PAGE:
Canada must change management of aquaculture sector or slide into irrelevancy

5 minute read
17 June 2021


This article originally appeared in Food in Canada and is republished with the permission of the publisher.

There is no question of Canada's great opportunity for oceans economic development, specifically its seafood development. Once the top seafood exporter in the world, it is now eighth in the world and falling. Even with this, the seafood sector, with close to 100,000 people employed directly or indirectly, is still the core of Canada's blue economy.

Aquaculture production has been flat for about 20 years. During this time, Canada has lost over 50 per cent of its farmed seafood market share to international competitors such as Norway, Scotland, Chile and Australia. This is particularly galling because Canada has arguably the most ocean potential to develop its seafood farming sector in the world. As a comparison, Norway has approximately one-third of the bio-physical capacity as Canada for aquaculture development, but produces close to 10 times the seafood of Canada. I was a guest of the Norway government several years ago so that they could show off the excellence of their industry. The government had just built a huge aquaculture research lab. Their pride and support for their industry was evident everywhere.

Global demand for seafood is increasing approximately seven to nine per cent per year, and is the fastest growing food sector. People want good, healthy protein that is also good for the environment. Recent studies by the High Level Panel for a Sustainable Ocean Economy, a group of 14 heads of state including Prime Minister Trudeau, have said development of marine aquaculture has the most potential in the global food system to reduce carbon emissions, and that every dollar invested in marine food production will result in $10 in human health, environmental and economic benefits. Very few sectors in the world match this impressive payback.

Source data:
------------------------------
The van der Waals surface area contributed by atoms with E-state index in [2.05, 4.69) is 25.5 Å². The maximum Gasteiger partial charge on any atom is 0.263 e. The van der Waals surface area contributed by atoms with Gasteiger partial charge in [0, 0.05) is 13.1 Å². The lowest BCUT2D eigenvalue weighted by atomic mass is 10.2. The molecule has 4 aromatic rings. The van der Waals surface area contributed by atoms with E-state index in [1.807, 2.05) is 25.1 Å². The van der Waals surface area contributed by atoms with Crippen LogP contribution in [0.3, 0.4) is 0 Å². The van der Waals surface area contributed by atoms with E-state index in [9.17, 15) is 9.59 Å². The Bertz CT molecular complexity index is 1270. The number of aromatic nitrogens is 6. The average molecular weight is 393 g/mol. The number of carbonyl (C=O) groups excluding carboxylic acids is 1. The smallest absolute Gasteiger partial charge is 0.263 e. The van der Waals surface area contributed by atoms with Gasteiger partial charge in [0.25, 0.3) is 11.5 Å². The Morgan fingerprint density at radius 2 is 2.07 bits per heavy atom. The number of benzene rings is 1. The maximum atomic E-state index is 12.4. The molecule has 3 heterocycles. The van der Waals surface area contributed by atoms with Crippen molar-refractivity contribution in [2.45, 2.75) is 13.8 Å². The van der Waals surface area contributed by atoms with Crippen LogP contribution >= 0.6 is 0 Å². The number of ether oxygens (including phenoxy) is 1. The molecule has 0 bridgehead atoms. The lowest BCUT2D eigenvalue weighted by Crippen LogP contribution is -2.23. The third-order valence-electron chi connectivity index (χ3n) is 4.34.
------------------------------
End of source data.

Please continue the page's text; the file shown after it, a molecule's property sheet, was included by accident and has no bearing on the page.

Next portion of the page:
So, what's going on with Canada? Why can't we get it together? No doubt, there is more than one factor but the one I know best, and the one that hasn't improved over the 20 years I've been writing about it, is Canada's legal and regulatory mess continues to undermine our industry from achieving its full potential. The province of British Columbia is regulated primarily by Fisheries and Oceans Canada (DFO), while the others are provincially regulated. Numerous federal departments have regulatory mandates, but the federal government lacks one department to actually lead and economically develop the sector. This is different from land farmers, who can use the programs and supports to advance the country's farming sector offered by the Agriculture and Agri-Food Canada.

Aquaculture is an odd amalgam of fishing and farming and lives between the two worlds. That's the main problem. As a relatively young sector (commercial salmon farming is only about 40 years old), it's been regulated under the Fisheries Act, whose purpose is the protection and management of wild stocks. While protection and management are a good thing, it's not the principal aim of aquaculture. Aquaculture is the relatively precise science and art of raising fish and seafood in a controlled environment, from egg to plate, just like farming.

Canada needs legislative reform. The aquaculture sector, as a strange mix of fishery and farming, must have its own legislation with a clearly designated federal minister to lead the department. There seems to be some progress in this area, as DFO has been leading public consultations in the last two years to get feedback on what an aquaculture act might look like. However, this has been promised before.

While additional value can be extracted from the wild fish and seafood sector, the great growth in innovation, production and jobs will come from aquaculture. With the potential of huge benefits, such as increased jobs and healthy food, Indigenous reconciliation and carbon reductions, it's a sector worth throwing our weight behind.

An aquaculture act is an essential, if insufficient step, to having our industry realize its full potential. As Tim Kennedy, CEO, Canadian Aquaculture Industry Alliance, said to me recently, "The aquaculture sector has been asking for an act for close to 30 years, to recognize the uniqueness of our sector from both fishing and farming. We're encouraged by the movement toward an aquaculture act for Canada. However, our main goal is to break out of the sector's flatline of production in Canada for 20 years. The act is an important tool, but it is not a growth strategy. What is most important is a commitment by the federal government to sustainably develop this sector, and identify a champion department that can develop a plan to secure Canada's great potential for this sector."

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